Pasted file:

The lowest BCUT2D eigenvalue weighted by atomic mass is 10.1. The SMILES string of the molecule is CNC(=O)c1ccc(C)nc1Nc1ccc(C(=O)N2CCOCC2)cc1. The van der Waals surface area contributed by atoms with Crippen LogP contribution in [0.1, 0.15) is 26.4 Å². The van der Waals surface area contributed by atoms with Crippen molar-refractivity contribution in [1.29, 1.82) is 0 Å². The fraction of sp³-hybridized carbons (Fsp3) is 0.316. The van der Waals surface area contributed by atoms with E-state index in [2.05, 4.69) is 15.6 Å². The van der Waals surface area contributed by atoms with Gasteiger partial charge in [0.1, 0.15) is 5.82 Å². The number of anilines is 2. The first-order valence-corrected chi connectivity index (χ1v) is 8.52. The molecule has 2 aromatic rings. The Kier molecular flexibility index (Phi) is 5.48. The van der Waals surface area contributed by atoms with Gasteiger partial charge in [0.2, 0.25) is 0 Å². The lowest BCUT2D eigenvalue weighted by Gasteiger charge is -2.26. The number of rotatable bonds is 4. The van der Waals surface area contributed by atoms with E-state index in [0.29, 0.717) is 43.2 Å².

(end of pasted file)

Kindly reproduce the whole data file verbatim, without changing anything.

The lowest BCUT2D eigenvalue weighted by atomic mass is 10.1. The SMILES string of the molecule is CNC(=O)c1ccc(C)nc1Nc1ccc(C(=O)N2CCOCC2)cc1. The van der Waals surface area contributed by atoms with Crippen LogP contribution in [0.1, 0.15) is 26.4 Å². The van der Waals surface area contributed by atoms with Crippen molar-refractivity contribution in [1.29, 1.82) is 0 Å². The fraction of sp³-hybridized carbons (Fsp3) is 0.316. The van der Waals surface area contributed by atoms with E-state index in [2.05, 4.69) is 15.6 Å². The van der Waals surface area contributed by atoms with Gasteiger partial charge in [0.1, 0.15) is 5.82 Å². The number of anilines is 2. The first-order valence-corrected chi connectivity index (χ1v) is 8.52. The molecule has 2 aromatic rings. The Kier molecular flexibility index (Phi) is 5.48. The van der Waals surface area contributed by atoms with Gasteiger partial charge in [0.2, 0.25) is 0 Å². The lowest BCUT2D eigenvalue weighted by Gasteiger charge is -2.26. The number of rotatable bonds is 4. The van der Waals surface area contributed by atoms with E-state index in [0.29, 0.717) is 43.2 Å².